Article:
Comorbid bipolar disorder and autism show different sets of symptoms as compared to the situation where a single condition appears as true bipolar disorder or autism. In a person who had comorbid bipolar disorder and autism, it is difficult to recognize mania, whereas manic depression is easier to identify.
A large, controlled analysis was performed in a referred population of phenotypic and familial correlates bipolar and autism and suggests some findings. The rates of cases when both ASD and bipolar disorder appear together.
Polygenic overlap also parallels in the shared molecular neuropathology across the major psychic disorders. If autism and bipolar disorder occur together, it results in increased impulsivity and there are medical associations between the symptoms of bipolar disorder and autism.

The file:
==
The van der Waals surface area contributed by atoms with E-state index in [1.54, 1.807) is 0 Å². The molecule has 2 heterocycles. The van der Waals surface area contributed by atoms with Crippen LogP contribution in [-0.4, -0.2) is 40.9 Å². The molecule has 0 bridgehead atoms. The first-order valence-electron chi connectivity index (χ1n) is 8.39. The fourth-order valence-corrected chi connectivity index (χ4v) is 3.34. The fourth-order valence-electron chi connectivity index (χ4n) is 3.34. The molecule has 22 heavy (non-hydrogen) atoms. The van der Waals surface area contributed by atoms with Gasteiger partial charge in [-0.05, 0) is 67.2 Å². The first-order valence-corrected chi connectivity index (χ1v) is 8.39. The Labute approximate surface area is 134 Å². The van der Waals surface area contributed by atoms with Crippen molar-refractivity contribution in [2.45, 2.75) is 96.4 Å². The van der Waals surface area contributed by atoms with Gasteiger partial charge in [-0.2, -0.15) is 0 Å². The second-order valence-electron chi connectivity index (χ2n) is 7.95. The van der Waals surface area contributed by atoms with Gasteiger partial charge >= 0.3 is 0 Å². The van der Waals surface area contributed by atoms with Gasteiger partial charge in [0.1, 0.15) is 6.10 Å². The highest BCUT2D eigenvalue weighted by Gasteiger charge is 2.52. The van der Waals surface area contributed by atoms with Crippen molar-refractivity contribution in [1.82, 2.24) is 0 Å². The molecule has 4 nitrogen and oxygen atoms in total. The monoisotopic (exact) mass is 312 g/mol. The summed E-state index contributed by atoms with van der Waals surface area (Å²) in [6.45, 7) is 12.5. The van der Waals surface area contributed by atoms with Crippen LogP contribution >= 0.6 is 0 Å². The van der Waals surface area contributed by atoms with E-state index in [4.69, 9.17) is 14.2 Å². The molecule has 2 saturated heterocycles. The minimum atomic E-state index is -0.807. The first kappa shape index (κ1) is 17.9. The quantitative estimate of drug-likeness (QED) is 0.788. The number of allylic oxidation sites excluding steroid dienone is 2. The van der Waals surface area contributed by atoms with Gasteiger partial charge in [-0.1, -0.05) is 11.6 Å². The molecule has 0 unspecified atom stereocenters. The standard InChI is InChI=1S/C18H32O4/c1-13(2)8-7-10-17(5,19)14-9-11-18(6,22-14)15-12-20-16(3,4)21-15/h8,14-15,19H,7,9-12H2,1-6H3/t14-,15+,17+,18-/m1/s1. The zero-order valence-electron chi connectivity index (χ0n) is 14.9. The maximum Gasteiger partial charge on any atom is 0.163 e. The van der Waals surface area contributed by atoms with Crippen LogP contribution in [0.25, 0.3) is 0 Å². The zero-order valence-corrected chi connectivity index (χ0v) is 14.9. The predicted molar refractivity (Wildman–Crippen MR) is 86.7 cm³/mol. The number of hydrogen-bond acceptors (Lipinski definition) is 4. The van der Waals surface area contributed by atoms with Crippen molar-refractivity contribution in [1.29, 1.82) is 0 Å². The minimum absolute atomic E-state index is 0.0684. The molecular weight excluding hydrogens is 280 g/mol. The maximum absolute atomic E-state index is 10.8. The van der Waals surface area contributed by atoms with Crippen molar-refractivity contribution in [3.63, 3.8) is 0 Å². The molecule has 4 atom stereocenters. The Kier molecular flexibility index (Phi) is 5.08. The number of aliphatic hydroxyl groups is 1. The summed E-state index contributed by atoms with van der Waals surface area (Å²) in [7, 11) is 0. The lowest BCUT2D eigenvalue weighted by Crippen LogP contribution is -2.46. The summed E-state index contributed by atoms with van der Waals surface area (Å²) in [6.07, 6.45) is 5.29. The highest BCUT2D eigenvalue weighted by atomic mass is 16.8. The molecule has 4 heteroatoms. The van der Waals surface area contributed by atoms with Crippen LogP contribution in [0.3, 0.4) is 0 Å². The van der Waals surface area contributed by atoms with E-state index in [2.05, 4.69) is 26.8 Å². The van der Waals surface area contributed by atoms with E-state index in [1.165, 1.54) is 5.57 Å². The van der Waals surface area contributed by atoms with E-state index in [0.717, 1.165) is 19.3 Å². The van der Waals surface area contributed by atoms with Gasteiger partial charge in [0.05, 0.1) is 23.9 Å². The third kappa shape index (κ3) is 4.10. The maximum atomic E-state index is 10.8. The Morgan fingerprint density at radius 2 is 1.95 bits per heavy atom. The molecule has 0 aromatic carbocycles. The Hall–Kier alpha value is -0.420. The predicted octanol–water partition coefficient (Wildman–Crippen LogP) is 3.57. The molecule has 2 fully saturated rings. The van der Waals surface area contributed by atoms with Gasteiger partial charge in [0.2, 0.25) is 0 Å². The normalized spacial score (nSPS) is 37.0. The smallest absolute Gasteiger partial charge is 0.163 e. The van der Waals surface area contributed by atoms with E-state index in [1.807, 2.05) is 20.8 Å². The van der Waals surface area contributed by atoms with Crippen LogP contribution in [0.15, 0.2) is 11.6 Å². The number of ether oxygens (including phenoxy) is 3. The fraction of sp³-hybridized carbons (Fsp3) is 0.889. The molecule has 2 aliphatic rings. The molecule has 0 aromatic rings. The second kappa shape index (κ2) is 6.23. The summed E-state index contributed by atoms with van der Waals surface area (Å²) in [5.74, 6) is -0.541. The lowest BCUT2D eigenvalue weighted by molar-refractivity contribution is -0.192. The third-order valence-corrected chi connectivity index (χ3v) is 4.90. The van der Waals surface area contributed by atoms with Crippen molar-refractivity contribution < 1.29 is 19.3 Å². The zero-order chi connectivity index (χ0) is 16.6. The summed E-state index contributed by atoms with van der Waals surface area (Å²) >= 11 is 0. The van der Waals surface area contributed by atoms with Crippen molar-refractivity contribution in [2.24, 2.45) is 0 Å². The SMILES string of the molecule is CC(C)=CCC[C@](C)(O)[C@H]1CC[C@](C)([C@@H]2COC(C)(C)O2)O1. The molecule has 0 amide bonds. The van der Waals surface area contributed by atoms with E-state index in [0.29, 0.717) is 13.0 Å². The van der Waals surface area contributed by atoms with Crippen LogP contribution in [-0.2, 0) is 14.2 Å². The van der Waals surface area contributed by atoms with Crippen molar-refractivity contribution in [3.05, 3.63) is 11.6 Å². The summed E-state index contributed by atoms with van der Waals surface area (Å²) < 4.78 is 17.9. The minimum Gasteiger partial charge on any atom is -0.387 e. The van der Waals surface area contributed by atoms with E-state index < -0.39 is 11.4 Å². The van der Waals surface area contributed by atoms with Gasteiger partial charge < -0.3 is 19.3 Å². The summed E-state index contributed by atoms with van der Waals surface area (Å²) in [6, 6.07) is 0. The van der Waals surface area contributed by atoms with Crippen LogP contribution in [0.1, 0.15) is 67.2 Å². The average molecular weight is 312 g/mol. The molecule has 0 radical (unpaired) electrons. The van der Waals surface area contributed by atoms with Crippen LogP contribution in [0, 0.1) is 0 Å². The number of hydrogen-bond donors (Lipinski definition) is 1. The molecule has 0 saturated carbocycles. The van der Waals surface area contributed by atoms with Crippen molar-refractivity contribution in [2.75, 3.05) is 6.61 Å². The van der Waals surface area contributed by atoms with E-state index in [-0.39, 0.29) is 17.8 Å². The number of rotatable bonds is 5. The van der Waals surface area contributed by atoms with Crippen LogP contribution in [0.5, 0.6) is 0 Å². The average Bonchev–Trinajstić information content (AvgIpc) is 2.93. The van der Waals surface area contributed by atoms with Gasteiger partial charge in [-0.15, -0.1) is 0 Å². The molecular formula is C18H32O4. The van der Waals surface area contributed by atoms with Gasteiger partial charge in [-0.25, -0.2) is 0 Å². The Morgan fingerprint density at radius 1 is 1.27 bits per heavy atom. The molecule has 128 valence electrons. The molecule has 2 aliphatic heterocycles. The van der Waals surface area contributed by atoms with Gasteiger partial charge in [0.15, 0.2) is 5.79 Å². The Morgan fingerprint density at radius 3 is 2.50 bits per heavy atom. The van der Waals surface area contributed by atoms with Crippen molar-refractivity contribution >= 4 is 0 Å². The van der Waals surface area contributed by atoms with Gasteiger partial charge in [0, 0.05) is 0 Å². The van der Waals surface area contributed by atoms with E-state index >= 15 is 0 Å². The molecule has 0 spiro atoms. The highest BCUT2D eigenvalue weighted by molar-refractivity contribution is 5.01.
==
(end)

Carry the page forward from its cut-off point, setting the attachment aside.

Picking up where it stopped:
Bipolar disorder often appears during early adulthood with some chances of its appearance in children, whereas autism usually appears and is typically diagnosed during early childhood.
Wrapping Up Bipolar and Autism
Concluding our discussion, any kind of mental illness or a mental health problem like the disorders are serious. The proper diagnosis of bipolar and autism needs to be done for the effective intervention of services. Both ASD and bipolar disorder have treatment options available.
The condition becomes more complex when both autism and bipolar disorder exist together. In that case, when symptoms of bipolar disorder and autism overlap, you should only rely upon the diagnosis and treatment options put forth by your mental health professional. There is a connection between bipolar and autism, which must be understood, and that requirement of the reader is tried to be fulfilled in this reading.